Obama, Hollande agree on much - but not Afghanistan
WASHINGTON (Reuters) - New French President Francois Hollande told President Barack Obama on Friday that he will stick by his pledge to withdraw France's troops from Afghanistan at year's end, a note of discord in an otherwise convivial first meeting between the two leaders.
"I reminded President Obama that I made a promise to the French people to the effect that our combat troops would be withdrawn from Afghanistan by the end of 2012," Hollande said after Oval Office talks with Obama.
"That being said, we will continue to support Afghanistan in a different way," he said.
Hollande's remarks, while not a surprise, underscore the challenge Obama faces in keeping NATO allies on board as he tries to chart a gradual course out of Afghanistan. The alliance agreed two years ago to a 2014 deadline for withdrawing most of its combat troops.
The Afghan war will be the central topic when NATO leaders meet in Chicago, Obama's home town, on Sunday and Monday.
The United States may seek at the NATO summit to nudge France to rethink its Afghanistan troop withdrawal timetable, which differs from the alliance's 2014 timetable.
Hollande's main foreign policy pledge is popular at home, even if French defense ministry officials believe it may prove technically complicated without putting troops in danger.
That may not be easy. "The exit is non-negotiable. The withdrawal of French combat troops is a French decision and it will be implemented," Hollande said.
Hollande's position on the war did nothing to dampen what appeared to be an instant rapport with Obama, and on the day's other major topic - the health of the global economy - they agreed that budget austerity was not the sole remedy to Europe's economic crisis.
Those weighty issues dominated the talks between the two, but they also joked about cheeseburgers and Hollande's former habit of riding his scooter to work.
Obama has struck up few genuinely close personal relationships with foreign leaders during his more than three years in office.
Close ties between Obama and Hollande, fresh from a May 6 election victory from which he emerged as France's first Socialist leader in 17 years, could have wider import. Both men favor a more balanced economic approach that includes measures to foster growth as well as cuts in national budgets.
When the French president and other NATO leaders meet in Chicago, Obama will be interested in Hollande's views on the city's burgers.
"I also warned him that now that he's president he can no longer ride his scooter in Paris," said Obama, who tends to bring a business-like style to his meetings with foreign leaders but appeared relaxed in Hollande's presence.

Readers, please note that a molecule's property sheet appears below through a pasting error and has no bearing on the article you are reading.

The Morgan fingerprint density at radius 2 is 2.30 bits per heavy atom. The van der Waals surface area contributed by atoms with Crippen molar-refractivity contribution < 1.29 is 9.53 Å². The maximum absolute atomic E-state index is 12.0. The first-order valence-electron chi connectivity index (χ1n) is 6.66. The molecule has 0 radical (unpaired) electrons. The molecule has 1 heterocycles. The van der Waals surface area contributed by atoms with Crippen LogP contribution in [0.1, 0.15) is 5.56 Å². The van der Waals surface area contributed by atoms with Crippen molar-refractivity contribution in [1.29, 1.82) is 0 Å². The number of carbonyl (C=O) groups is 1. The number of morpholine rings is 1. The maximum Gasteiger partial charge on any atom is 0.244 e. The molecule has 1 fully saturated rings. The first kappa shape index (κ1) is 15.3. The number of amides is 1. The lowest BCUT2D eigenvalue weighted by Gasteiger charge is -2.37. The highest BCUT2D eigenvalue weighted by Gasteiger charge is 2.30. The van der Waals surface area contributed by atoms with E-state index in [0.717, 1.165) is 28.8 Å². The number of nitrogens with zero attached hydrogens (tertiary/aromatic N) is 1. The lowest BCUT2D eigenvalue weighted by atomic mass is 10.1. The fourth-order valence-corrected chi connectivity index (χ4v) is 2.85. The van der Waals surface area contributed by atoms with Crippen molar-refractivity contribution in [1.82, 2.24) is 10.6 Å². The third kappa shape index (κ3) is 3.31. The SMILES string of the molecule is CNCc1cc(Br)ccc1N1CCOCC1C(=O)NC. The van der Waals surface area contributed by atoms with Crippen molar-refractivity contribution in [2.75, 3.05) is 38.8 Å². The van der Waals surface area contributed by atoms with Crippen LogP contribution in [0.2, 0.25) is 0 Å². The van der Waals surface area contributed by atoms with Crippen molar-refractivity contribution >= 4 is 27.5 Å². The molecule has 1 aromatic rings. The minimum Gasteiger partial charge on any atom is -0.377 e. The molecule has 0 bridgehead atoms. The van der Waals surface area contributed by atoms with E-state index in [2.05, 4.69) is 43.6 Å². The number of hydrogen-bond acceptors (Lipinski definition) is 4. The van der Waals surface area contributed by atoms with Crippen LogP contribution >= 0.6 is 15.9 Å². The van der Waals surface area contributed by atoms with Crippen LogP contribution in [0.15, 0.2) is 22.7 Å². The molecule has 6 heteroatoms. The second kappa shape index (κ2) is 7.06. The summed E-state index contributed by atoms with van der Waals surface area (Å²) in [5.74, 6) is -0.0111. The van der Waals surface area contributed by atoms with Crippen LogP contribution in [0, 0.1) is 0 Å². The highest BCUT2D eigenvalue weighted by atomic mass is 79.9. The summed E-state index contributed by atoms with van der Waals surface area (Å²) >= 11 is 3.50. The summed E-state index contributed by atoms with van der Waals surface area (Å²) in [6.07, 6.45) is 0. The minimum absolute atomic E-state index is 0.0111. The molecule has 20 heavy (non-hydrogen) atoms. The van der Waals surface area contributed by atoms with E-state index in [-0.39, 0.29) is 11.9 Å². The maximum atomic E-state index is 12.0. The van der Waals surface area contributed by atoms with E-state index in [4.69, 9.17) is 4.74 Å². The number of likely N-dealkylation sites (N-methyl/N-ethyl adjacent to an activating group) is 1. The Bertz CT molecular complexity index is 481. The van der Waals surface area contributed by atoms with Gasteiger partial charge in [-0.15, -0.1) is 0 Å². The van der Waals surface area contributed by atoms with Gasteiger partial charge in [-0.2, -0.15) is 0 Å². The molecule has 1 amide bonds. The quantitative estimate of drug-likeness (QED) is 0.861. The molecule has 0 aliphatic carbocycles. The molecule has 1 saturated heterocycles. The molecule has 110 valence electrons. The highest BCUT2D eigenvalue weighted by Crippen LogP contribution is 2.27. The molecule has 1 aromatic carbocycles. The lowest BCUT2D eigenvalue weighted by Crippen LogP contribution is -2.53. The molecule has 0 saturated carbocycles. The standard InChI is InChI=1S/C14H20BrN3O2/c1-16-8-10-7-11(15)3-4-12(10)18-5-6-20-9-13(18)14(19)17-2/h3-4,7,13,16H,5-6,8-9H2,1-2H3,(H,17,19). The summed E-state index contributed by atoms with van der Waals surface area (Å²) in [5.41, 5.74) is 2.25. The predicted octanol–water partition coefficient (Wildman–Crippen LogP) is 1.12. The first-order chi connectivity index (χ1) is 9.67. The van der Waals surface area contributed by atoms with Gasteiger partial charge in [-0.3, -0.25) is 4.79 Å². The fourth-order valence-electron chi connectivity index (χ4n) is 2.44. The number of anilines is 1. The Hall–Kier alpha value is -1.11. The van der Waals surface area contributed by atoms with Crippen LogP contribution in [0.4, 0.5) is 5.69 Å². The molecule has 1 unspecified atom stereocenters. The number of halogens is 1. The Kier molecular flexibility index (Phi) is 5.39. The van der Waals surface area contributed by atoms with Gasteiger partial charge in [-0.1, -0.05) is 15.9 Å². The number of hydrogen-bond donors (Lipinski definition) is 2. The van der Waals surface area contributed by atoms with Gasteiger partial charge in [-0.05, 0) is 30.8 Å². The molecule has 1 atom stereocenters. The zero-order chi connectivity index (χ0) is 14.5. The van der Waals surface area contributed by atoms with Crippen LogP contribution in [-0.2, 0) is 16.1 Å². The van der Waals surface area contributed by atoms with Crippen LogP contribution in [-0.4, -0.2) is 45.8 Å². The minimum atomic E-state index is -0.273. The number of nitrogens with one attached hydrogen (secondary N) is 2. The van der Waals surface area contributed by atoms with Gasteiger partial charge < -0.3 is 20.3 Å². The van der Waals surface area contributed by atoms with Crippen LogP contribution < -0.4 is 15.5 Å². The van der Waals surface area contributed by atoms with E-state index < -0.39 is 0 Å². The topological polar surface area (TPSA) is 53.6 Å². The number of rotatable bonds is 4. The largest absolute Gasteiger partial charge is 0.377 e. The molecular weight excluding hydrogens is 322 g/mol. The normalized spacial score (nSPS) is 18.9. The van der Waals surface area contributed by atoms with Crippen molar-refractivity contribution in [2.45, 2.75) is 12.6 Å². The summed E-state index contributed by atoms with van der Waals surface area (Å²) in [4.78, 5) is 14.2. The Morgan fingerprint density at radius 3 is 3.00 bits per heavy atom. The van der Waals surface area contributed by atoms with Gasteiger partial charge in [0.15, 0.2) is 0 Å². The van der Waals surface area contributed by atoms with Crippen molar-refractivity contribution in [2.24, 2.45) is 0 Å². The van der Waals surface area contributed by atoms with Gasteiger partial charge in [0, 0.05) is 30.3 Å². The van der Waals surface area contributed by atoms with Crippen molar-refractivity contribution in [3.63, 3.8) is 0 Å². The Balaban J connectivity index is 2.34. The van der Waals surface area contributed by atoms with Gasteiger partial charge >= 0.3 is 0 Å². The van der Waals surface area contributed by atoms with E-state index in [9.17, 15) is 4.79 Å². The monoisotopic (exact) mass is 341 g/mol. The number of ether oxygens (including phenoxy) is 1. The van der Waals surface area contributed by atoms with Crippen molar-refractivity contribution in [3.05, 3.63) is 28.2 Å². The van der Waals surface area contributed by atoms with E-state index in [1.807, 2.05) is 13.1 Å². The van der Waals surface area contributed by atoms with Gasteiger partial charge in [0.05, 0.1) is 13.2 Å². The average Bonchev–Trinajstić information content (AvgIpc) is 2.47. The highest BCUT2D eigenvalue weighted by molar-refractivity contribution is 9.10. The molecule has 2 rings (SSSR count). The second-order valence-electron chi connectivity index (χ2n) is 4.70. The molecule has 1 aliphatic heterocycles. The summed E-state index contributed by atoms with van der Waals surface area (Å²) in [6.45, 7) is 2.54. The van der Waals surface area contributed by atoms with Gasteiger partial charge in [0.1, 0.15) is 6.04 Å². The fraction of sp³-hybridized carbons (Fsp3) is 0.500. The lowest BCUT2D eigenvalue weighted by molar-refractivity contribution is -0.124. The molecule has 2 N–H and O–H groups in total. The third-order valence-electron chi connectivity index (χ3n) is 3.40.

FRIENDSHIP AND INDEPENDENCE
The bespectacled Hollande, whose low-key style contrasts with that of his flamboyant predecessor, Nicolas Sarkozy, spoke of U.S. friendship and France's pride in its tendency to sometimes pursue an independent course.
Obama's own re-election prospects in November could be in jeopardy if the euro zone crisis spins out of control and deals another blow to an already sluggish U.S. economic recovery.
He told reporters that he and Hollande spent a great deal of time discussing Europe's currency woes.
The euro zone is a main topic for the two-day talks Obama will host at the Camp David retreat in Maryland. The G8 summit of leaders of the world's leading economies will begin Friday evening.
Hollande, German Chancellor Angela Merkel and British Prime Minister David Cameron will be among the participants.
"We're looking forward to a fruitful discussion later this evening and tomorrow with the other G8 leaders about how we can manage a responsible approach to fiscal consolidation that is coupled with a strong growth agenda," Obama said.
The comment underscored his solidarity with Hollande on the view that measures to spur economic growth - and not just fiscal austerity - are needed to fix Europe's economic woes.
Obama added that solving the euro zone crisis was of "extraordinary importance, not only to the people of Europe, but also to the world economy."
Hollande told Obama that growth must be a priority and said the two leaders discussed their concerns about Greece. "We share the same views, the fact that Greece must stay in the eurozone and that all of us must do what we can to that effect," he said.
Obama and other U.S. officials have repeatedly pressed European leaders to do more to spur economic growth.
Obama's support for Hollande's view could put pressure on Merkel, who has stressed the need for fiscal discipline to restore the health of the euro zone economies, even as voters have toppled belt-tightening governments.
(Additional reporting by Laura MacInnis. Editing by Warren Strobel and Christopher Wilson)
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